Sudan: Is It Being Exploited by Foreign Powers?

Sudan: Is It Being Exploited by Foreign Powers?
Sudan: Is It Being Exploited by Foreign Powers?

Opposition leaders in Sudan say its military rulers are being exploited by foreign powers, eager to take advantage of the country’s natural resources and strategic location. According to Central Bank of Sudan, main destinations of Sudan’s exports in 2018 are respectively the United Arab Emirates (UAE), China and Saudi Arabia. The UAE buys most of the country’s lucrative money-earner, gold. China imports significant amounts of crude oil and Saudi Arabia buys mostly livestock from Sudan. Sudan has agreed to lease millions of acres to Saudi Arabia, Bahrain, Turkey and China, and is in the process of making similar deals for other countries, including Jordan, Egypt and the UAE.

Sudan’s coastline on the Red Sea, is an important shipping route, close to the continuing war in Yemen. Most of the country’s trade currently passes through Port Sudan. In addition, a big contract has been agreed to develop another port facility, in the city of Suakin, south of Port Sudan. In March 2018, Turkey and Qatar signed a deal worth $4bn to support Sudan in the development of this port. This is seen as both a highly strategic move and a politically sensitive one – as it could allow Turkey to establish a military presence on the Red Sea. But both Turkey and Qatar are political rivals to Sudan’s increasingly influential backers, Saudi Arabia and the UAE.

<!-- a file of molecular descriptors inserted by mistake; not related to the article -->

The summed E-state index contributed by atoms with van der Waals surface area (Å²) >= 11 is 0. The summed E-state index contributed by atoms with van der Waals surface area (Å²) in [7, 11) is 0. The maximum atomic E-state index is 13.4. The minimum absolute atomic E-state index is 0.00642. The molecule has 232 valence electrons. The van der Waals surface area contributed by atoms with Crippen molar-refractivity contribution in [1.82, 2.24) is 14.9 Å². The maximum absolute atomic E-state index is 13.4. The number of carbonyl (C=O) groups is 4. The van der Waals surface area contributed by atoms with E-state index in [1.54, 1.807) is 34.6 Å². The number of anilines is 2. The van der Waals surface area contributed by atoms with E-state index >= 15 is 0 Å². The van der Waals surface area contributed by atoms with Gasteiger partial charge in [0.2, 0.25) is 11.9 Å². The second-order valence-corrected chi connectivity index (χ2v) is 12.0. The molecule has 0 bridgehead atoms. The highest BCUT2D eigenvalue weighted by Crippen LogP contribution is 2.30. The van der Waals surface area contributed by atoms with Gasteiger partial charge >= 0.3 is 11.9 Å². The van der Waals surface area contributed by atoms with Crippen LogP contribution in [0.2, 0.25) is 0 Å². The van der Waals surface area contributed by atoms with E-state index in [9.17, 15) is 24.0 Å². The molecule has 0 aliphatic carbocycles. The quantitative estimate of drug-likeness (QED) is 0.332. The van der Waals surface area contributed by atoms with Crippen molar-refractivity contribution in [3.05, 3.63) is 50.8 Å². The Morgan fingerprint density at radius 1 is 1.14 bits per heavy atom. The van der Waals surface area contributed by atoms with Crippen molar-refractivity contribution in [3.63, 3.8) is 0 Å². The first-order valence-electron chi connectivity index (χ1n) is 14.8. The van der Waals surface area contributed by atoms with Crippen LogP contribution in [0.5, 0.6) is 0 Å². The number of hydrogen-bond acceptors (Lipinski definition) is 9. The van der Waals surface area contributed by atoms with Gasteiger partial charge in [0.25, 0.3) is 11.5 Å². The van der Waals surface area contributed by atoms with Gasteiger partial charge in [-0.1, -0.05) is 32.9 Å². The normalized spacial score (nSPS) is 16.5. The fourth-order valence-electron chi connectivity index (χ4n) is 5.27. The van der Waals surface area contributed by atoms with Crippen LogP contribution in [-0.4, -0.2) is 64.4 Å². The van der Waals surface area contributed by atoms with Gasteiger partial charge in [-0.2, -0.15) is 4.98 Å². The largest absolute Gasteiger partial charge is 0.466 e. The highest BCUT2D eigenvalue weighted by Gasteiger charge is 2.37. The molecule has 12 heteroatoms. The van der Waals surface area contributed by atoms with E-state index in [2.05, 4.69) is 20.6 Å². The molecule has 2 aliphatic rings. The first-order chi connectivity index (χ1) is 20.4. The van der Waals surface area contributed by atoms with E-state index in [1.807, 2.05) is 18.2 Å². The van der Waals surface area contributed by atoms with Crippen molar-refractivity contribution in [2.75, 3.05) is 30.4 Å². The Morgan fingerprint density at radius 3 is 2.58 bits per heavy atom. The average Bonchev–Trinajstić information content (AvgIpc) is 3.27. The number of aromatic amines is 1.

Saudi Arabia and the UAE, having provided an aid package of about $3bn to Sudan since the military took power in April, have been putting pressure on the government to cancel the deal. Sudan is also a recipient of significant amounts of Chinese infrastructure investment as part of China‘s Belt and Road Initiative to create a global trade route.


Center for Africa Studies (AFRAM) which located in Ankara, is an organization facilitating under the administration of African Affairs Council (AFAC). It makes various researches about Africa to enhance economic and cultural bounds between Africa and Turkey. AFRAM’s publishings has been shared with different institutions as they require to obtain.


Africa Observatory is one the publishing of AFRAM and it has been published each two weeks. It has been delivered to different institutions via e-mail.

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